Von knew as well as I did how incredible that juice tasted. It was irresistible. We just had to do something before one of our parents returned or, heaven forbid, one of the communion stewards, showed up to put stuff away.
When I was little, I had a certain amount of freedom. I wasn’t expected to shake hands or be social with the adults, so I had time. I certainly had motive; that juice was heavenly! I just had to work out the plan….
We would just…….sort of………slowly……amble…….nonchalantly…… over to the alter. I would then stand there,…..trying to look innocent. Like I was just waiting on a bus or something.
I’m looking around the sanctuary………scanning for troublesome adults………no, they’re busy talking….Good!
Then, with the speed and precision of a frog snatching a fly in mid-air,…I swipe a little cup of juice and drink it.
“Oh good lord!” That was tasty!…..I need MORE…
Now that I think about it,…. as an attorney, I have defended many people accused of shoplifting and theft over the years. I have watched countless surveillance videos of people surreptitiously stuffing something in their pocket, backpack, purse, and even down their pants.
They would nonchalantly walk around the store looking at various things, trying to blend in. Then with the speed of a leopard they would snatch something and place it in their shirt. Many times they are able to pull off the wrapping at the same time.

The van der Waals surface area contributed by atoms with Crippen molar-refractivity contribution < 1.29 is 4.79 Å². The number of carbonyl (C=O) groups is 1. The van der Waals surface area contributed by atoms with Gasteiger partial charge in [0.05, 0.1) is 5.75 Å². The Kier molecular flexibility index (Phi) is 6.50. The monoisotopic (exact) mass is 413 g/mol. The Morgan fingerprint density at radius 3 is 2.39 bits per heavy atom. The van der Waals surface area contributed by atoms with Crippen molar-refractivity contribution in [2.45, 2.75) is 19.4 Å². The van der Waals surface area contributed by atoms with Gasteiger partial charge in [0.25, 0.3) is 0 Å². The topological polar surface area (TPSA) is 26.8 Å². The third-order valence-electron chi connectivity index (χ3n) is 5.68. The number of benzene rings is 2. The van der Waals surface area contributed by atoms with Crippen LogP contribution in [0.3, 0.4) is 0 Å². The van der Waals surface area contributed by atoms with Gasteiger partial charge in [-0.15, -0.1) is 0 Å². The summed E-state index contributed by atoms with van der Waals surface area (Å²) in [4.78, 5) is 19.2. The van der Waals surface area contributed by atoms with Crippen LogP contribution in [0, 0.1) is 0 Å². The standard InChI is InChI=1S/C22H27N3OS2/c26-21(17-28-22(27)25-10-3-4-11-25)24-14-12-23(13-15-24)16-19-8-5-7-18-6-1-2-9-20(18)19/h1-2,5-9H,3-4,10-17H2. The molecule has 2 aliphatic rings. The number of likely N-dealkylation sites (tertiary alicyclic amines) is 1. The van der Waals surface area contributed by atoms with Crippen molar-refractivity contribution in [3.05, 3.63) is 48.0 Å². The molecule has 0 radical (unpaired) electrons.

I realize now that I was using similar tactics with communion juice. I would stand there and maybe pick up a stray church bulletin or hymnal while trying to act like I had a legitimate purpose for hanging around the alter.
No one looking and….swoosh,…another cup was mine. Again, the magic elixir was sweet and delicious. Now….if….I’m careful….I can go for a third glass. I look around and the coast looks clear……so I quickly reach out to snatch another glass and……”LOUIS JOHN PURVIS!!!….YOU PUT THAT BACK!!!”…is loudly and firmly barked across the sanctuary!
MOTHER………….. had returned. My scheme had come to a screeching halt. I was busted! The use of my full name indicated the level of trouble headed my way.
It wasn’t until 45 years later that I was in a church class about communion and I learned that our church taught it was inappropriate for leftover communion sacraments to go to waste. In other words the United Methodist Church would rather have someone eat and drink the left-over bread and juice than to throw it out.
I don’t know if that was the rule when I was little or not. I strongly suspect that even if it was, it wouldn’t have mattered to Mom or Dad. The last thing they wanted the congregation seeing was their two smallest kids swilling communion juice from the alter like they were in the Longbranch Saloon on Gunsmoke.
I now understand that it wasn’t just about public perception, but my lack of reverence for the sacrament. I wasn’t acting very respectful if I was up at the alter throwing back a few extra drinks while everyone had just been told that this was the blood of Christ shed for me.
Yes, …..Dad had a drinking problem…………………….and it was ME.